“The pressure in the superficial veins under the skin is very low,” he observes. “This is evident when a person suffers a cut on their skin’s surface. The cut bleeds a little bit then stops. The force in these outside veins runs at about 15mmhg (blood pressure measurement).

“The pressure in the deep veins, on the other hand, can be higher by a factor of twenty or more. When a person walks, the leg muscles squeeze the deep vein and the pressure increases dramatically to move blood all the way uphill to the heart. The pressure in the deep veins can be more than two times the blood pressure in the arteries.

“If the superficial veins fall under high pressure, the nearby arteries, which have a lower pressure, cannot perform their function of circulating fresh blood,” Dr. Joyce continues. “Fresh blood brings in oxygen to nourish the skin and removes waste products. If these processes cannot occur, skin cells begin to wither and die.

“The perforator veins run straight from the deep veins to the surface veins. When they become enlarged and start leaking, they act like a pressure washer against the skin. Arteries cannot compete against that pressure, skin cells cannot get nourished and die, and the skin opens up as an ulcer.”

“Dr. Joyce told me I had high-pressure venous disease,” Linda relates. “With that, my blood wasn’t flowing correctly going back to my heart, and because of the pressure, the blood flow was like a firehose against my skin. That caused the wound to open up.”

Sealing the diseased perforator veins with single-needle laser ablation turns off the firehose and normalizes the pressure in the superficial veins. Arteries can then function to bring oxygen and other nutrients to the skin, and venous ulcers begin to heal.

Miracle Steps

Dr. Joyce’s single-needle laser ablation had a tremendous impact on the debilitating effects of Linda’s leg ulcer. She’s amazed by the improvement in her condition.

“Since I’ve been seeing Dr. Joyce, it’s like a miracle,” Linda marvels. “When I first started going to him, I could barely walk. I got a Fitbit® for Christmas, and now, I’m up to five thousand steps. My husband can’t believe how much better I’m walking. And my sleeping is wonderful now.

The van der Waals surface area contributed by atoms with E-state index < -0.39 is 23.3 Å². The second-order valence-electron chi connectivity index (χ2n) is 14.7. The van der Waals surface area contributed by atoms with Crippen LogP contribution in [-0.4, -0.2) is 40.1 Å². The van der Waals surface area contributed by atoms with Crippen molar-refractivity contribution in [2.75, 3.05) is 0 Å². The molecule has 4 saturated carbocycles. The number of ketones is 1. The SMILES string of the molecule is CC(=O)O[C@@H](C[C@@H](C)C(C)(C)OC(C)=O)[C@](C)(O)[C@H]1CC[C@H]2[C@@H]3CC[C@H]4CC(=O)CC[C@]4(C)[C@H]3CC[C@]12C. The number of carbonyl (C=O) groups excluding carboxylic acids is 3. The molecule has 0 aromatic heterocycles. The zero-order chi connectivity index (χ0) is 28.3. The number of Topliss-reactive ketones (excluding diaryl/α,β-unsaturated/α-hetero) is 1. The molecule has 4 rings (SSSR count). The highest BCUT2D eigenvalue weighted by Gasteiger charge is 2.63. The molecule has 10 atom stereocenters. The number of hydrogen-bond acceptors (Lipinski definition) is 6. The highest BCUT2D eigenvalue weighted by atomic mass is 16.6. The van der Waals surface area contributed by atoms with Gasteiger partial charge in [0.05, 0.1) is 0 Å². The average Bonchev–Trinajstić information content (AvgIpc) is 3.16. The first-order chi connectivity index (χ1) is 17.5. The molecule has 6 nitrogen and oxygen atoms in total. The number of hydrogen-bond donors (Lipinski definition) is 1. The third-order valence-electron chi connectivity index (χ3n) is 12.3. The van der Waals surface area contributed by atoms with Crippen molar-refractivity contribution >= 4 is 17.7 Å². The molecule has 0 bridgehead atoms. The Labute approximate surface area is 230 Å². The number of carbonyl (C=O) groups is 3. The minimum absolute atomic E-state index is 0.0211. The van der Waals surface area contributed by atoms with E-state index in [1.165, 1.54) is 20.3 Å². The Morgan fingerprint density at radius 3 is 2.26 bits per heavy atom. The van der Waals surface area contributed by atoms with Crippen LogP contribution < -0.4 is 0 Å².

Douglas H. Joyce, DO, at Joyce Vein & Aesthetic Institute in Punta Gorda, treated Linda Ettinger’s venous ulcer by treating her leg veins with single-needle laser ablation.

Before Vein Treatment

“I love baseball, and my husband treated me to a couple spring training games. We had to stand and wait until the box office opened. I stood for an hour and a half, and it didn’t even bother me. Before, I couldn’t stand for ten minutes.”

Dr. Joyce and his staff at The Ulcer Center at JVAI partner with their patients’ wound care centers to see the wounds to closure. Once Dr. Joyce treats a patient’s diseased veins, the efforts of the wound care centers are more effective. After her procedure, Linda returned for additional wound care.    

“Dr. Joyce’s treatment has definitely been successful,” she enthuses. “My wound is almost healed. The wound care doctor is now going to put a skin graft on it, but he wanted to wait until Dr. Joyce was done treating the veins in my leg. At my next appointment, I’ll get the graft, then I’ll be completely healed.

“Dr. Joyce is very gentle, and his staff is amazing. Going to The Ulcer Center at Joyce Vein and Aesthetic Institute was a great experience for me. I tell my neighbors, if they have sores on their legs, don’t wait like I did. See Dr. Joyce. He’s absolutely wonderful.”